On Tue, Jul 29, 2003 at 09:26:07PM +0100, Christopher Boomer wrote:
> The only problem I ever have in this area is knowing when something
> is too complicated for TAL, and moving that boundary will not help.
In particular, expanding the size of the overlapping gray area will not help.
> Often I solve the problem by using a tal:define, which allows the following
> TAL to cope with the variables I am trying to throw at it. In general this
> is my rule: do not ask TAL to cope with expressions outside of a define
> statement. Let it stick with truth and looping, which it is exceptionally
> good at.
this sounds like good practice.
> for one, remain opposed to the idea that there should be several ways to do
> the same thing, just because the newer one looks a bit prettier.
Yes... a very pythonic philosophy... let's not turn TALES into Perl ;-)
> Chris> I wonder what non-python'ers would think?
> Paul> well, that's a very good and relevant question, but I
> Paul> doubt we will find them on this mailing list :-)
> Paul> I would really like to know.
> I am a relevant newcomer who is getting confused by all the options. I have
> avoided learning DTML beyond recognising it when I see it, but still find
> the whole experience quite bewildering at times. It took me the months of
> UML work to convince my colleague (and introducer) that DTML was a backward
> step, and only on presenting him with the hard-to-find zpt2dtml conversion
> guide did I finally make my point that everything was possible without DTML
> and its implicit acquisition.
hmm, well to be clear, you're still using implicit acquisition if you say
<span tal:content="here/foo"> ... </span>
... and foo is not in the same folder as the template.
However, TAL is much better about using explicit namespaces
(here, template, container, request) instead of DTML's habit of dumping
them all in one pile. Also explicitly saying "python:" when you're writing
a python expression, instead of just using quotes. Newbies to DTML
often used to talk about "the funny quote syntax", not realizing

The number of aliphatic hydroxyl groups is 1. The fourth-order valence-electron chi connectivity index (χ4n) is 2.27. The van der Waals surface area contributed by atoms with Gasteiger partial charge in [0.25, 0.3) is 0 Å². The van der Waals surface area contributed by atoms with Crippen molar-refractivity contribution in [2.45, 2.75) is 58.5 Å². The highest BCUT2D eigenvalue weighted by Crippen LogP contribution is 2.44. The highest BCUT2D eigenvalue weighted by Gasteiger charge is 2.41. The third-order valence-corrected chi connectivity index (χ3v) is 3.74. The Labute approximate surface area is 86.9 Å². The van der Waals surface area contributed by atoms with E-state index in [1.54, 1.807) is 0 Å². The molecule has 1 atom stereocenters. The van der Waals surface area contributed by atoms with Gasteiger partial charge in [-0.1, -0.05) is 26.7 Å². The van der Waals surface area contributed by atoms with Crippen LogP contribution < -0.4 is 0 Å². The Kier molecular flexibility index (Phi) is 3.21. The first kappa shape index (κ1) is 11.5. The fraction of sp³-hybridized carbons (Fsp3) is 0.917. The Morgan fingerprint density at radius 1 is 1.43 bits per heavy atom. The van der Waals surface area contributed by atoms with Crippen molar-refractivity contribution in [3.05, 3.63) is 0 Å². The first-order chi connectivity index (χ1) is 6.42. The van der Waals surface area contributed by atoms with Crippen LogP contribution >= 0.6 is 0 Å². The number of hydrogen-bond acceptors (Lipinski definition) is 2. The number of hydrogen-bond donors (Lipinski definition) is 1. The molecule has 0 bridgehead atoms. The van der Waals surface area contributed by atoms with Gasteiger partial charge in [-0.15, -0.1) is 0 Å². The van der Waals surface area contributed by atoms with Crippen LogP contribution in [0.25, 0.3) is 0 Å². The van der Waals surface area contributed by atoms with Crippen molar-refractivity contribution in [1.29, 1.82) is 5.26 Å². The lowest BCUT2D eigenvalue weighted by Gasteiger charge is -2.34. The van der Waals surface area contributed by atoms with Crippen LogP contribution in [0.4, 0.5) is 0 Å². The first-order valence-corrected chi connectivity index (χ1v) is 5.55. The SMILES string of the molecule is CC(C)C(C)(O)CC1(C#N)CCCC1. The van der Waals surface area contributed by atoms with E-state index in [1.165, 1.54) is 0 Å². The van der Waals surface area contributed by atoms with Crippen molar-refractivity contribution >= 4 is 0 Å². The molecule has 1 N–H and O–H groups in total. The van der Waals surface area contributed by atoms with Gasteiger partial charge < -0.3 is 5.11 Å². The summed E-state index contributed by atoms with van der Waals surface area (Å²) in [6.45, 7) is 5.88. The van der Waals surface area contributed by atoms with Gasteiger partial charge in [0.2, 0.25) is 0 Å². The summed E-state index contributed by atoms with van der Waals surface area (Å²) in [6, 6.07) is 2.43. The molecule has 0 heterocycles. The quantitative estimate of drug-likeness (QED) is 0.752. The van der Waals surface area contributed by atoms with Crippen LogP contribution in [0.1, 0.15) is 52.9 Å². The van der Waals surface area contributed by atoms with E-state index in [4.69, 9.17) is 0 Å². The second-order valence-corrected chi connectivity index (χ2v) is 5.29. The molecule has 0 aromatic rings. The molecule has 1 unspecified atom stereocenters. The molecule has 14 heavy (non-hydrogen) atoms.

it was python.
> Paul> We all know that Python has a near-unbeatable record
> Paul> as an easy-to-use, well-designed, and downright fun language.
> Paul> It has a great reputation as a "first language".
> I think this is overstating things a little.
If Zope is your first exposure to Python, I'm not sure if you can
appreciate what I mean. :-)
> I came to Zope/python from a
> background in perl-based Intershop4 and found the transition hard enough.
Sure, but I think a lot of that is due to the inherent size and complexity
of Zope. Have you ever written some small standalone programs in python?
Try it, you'll like it :-) I came to zope from python scripting and I
still found it a hard transition: I had to learn the management interface,
DTML, acquisition, the security model, how to use the Catalog, how to
create a product, etc etc. And believe me, it was harder before Python
Scripts were added.
> had printed out the 80 page reference manual before I discovered that it
> contained not a single python command:
reference manual? which one? The Zope Book? (a fair amount of python
is in it these days.) ZOpe Developers' Guide? (lots of python there.)
> Paul> The zope 2 tutorial and most other available documents gave
> Paul> the impression that you didn't need to learn python to get things
> Paul> done in Zope.
> The Zope Book gives the impression that DTML is a poor-man's substitute to
> ZPT/python, which is why I did not spend time on it. It actually left me
> with the impression that DTML and python did not really get on.
Hm, maybe we overstated things a bit in the book. :-)
DTML and python get along fine; <dtml-in some_python_script> is
much the same as <tal:repeat="item some_python_script">.
I think DTML is fine as long as you
- don't need to edit it with a WYSIWIG tool
- don't use the python expression syntax because it's horrid :-)
and some people prefer the fact that it's generally less verbose than
> Incidentally, and off topic. I read somewhere here that Zope3 is abolishing
> implicit acquisition. What should a developer be doing /now/ to avoid
> obsolescence? Should we use .Explicit throughout for new products, or what?
> And what does that mean exactly? It's not really documented in the ZDG
> (maybe a page and a bit),
> and specifically says (Ch. 3) """In general you should subclass from
> Acquisition.Implicit unless you have a good reason not to.""" Is Zope3 that
> good reason?
Big topic. This may help, though it's currently just an outline:
The basic approach that's been suggested is:
- Write as much as possible of your product's features in a class
that doesn't inherit from *any* zope-specific base classes.
- Create a wrapper or derived class that lets you use your class with zope 2.
Note that this approach also makes unit testing easier, though you
may need to provide stub implementations of other things that
your class uses.
When it's time for zope 3, most of your work will then consist of rewriting
the wrapper (and maybe writing some zcml configuration file).
In zope 3, the wrapper should hopefully be simpler than what you need
for zope 2.
At least, that's the theory :-)
Look! Up in the sky! It's ROYAL ALTOIDS TIN!
(random hero from isometric.spaceninja.com)
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